American musical comedy Damn Yankees is taking the stage from June 16–28 at the Ordway. The plot follows an aging real estate agent who sells his soul to the devil for a chance to play with the Washington Senators baseball team. In the role of Coach Van Buren is Broadway veteran Allen Fitzpatrick—the show is sure to be a home run for musical and baseball fans alike. For tickets, go to the Ordway’s website.
- What drew your interest to this show?
Well, to be honest, actors don’t seek out particular shows. Ninety-nine percent of actors accept whatever shows they’re offered, and then keep their fingers crossed that they will like the experience of the particular show. I accepted this show for many reasons. I wanted to work with director James Rocco, I liked the idea of again spending a few early summer weeks in St. Paul, and since I’d played the Coach several times before, I knew it would be a pleasant and stress-free assignment. I also think it’s a terrific show that is fun to do, and always an audience-pleaser.
- What is it like playing Coach Van Buren? Are you two similar or drastically different?
He and I are completely different personalities. He’s a brusque, tough-as-nails guy with a heart of gold. A barking, military kind of guy, but a guy who loves his team 100 percent, and loves all his players like a father. He’s spent his entire life devoted to baseball and to the Washington Senators (he used to play for the Senators himself). As an actor, it’s always great fun to inhabit a character who is completely different from myself.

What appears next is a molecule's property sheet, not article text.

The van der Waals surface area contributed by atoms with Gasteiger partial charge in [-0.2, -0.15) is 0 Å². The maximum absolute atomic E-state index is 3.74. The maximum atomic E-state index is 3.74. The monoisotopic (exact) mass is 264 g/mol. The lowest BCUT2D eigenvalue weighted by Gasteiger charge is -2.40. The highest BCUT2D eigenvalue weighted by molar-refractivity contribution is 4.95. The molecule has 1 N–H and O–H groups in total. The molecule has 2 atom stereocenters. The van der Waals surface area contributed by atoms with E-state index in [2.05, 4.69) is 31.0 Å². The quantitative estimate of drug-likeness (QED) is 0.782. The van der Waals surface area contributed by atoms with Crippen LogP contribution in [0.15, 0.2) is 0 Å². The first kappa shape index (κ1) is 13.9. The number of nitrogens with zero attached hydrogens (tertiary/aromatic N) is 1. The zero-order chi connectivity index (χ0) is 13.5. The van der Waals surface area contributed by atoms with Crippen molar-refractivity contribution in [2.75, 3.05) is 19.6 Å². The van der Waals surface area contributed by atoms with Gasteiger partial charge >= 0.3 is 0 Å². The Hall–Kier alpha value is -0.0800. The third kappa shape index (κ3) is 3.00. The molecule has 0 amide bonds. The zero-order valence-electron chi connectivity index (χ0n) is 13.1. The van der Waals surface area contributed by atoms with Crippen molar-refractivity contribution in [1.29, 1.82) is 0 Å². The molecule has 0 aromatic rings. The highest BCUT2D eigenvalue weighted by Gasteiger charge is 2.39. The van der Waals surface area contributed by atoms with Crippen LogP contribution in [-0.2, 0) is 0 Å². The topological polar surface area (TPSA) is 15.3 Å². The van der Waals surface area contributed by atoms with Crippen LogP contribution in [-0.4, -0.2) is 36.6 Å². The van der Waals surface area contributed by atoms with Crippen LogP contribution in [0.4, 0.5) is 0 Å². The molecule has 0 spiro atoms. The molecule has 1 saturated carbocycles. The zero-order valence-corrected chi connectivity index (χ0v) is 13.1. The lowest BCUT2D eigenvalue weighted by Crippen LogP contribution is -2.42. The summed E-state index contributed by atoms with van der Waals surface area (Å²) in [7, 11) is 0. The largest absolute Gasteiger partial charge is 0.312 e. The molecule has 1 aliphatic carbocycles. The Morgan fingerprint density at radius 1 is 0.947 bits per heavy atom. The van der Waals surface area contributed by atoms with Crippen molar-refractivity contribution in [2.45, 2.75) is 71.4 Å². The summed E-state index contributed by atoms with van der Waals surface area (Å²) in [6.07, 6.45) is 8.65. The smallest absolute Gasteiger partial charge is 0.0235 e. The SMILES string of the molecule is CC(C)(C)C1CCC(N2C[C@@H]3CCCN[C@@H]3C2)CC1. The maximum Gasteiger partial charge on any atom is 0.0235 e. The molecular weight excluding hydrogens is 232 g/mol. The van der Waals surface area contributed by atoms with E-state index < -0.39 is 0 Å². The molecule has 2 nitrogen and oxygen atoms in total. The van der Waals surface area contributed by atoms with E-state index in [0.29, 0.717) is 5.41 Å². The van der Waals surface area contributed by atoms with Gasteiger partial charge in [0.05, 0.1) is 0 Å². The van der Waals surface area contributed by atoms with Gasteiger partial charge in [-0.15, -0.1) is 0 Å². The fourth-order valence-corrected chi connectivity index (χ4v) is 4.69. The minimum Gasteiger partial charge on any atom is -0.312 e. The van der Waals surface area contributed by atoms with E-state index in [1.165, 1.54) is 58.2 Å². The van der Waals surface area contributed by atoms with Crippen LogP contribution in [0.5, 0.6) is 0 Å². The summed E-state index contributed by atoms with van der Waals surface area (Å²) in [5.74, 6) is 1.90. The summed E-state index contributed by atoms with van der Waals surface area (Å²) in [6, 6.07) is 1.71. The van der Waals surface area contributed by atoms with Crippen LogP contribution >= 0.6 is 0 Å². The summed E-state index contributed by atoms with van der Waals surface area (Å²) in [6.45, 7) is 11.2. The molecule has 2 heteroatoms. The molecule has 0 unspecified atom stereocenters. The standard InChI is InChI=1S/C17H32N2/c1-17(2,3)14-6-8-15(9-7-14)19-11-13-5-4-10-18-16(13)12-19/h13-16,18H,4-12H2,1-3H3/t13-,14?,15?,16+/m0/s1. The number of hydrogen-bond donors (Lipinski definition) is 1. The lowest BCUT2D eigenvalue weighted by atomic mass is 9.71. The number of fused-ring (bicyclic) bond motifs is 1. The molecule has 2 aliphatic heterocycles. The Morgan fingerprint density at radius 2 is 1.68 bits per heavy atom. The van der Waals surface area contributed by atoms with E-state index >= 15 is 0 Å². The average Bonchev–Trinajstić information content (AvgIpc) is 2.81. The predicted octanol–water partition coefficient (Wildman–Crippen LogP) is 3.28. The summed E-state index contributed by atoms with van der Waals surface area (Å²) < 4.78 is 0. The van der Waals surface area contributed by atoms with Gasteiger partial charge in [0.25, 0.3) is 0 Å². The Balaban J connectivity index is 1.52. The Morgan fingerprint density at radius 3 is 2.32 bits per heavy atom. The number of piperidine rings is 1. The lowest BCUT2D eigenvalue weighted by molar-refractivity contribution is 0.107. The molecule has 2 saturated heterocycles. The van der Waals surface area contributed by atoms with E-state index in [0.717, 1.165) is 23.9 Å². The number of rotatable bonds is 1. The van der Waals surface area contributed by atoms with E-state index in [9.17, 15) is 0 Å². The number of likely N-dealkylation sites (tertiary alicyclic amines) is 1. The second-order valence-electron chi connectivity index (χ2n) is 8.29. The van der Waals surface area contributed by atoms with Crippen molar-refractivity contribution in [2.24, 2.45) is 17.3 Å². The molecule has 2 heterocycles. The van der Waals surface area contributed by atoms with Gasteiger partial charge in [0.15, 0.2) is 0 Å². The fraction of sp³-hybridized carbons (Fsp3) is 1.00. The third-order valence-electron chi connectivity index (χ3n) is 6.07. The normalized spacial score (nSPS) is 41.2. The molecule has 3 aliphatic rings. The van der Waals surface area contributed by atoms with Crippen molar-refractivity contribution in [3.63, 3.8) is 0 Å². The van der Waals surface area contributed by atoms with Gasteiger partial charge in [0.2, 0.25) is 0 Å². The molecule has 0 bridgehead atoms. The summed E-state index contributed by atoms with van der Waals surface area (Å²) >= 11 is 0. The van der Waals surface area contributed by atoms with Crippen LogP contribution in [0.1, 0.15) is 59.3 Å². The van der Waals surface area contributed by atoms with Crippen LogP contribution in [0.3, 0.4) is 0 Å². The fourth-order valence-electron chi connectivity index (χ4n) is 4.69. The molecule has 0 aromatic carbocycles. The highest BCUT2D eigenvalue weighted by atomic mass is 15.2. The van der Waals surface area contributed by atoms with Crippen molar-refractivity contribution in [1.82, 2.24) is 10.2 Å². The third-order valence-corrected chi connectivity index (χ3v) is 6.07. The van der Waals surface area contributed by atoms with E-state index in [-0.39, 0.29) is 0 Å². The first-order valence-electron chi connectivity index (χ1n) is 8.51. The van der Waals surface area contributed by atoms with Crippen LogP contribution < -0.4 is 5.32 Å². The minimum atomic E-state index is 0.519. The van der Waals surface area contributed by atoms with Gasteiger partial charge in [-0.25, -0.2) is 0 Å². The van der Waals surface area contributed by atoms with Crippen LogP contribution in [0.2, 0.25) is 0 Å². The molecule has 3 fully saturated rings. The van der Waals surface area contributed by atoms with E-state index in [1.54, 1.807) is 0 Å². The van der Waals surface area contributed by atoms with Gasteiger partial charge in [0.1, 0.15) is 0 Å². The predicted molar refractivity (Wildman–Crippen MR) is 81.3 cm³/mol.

- You were able to play the same role on Broadway! How did the two experiences differ?
On Broadway I played three different roles over the course of my contract with the show, and that was my first experience playing the Coach. (I played Joe Hardy in 1980, and that’s when I first became familiar with the show.) The Coach was the most fun of my three roles there. It’s always very exciting to perform on Broadway, especially in a big hit show that is always sold out! It was an amazing experience to play scenes with Jerry Lewis every night—pretty unforgettable. There’s nothing quite like Broadway. Working at the Ordway is obviously a somewhat different experience, but it’s still fun to do the show. And the Ordway is such a beautiful theater in which to perform.
- With 40 years of acting experience under your belt, which show or role has been your favorite?
It’s hard to really say, but I think I will look back on the two productions of Sondheim’s Sweeney Todd, in which I starred as Sweeney, as my favorite. These were opportunities to work on one of the greatest musicals ever written. Sweeney was my ‘signature’ role, and I enjoyed quite a triumph playing it. It will always occupy a huge spot in my heart—truly an unforgettable experience.
- If you were a baseball player in real life, what position and team would you play for?
Well, I don’t think there are any professional baseball players remotely close to my age! But, since this is a fantasy, I think I would like to be a pitcher for either the Seattle Mariners or the Boston Red Sox (I live in Seattle, but was born in Boston). But, of course, if the Twins offered me a position, I’d take it in a second!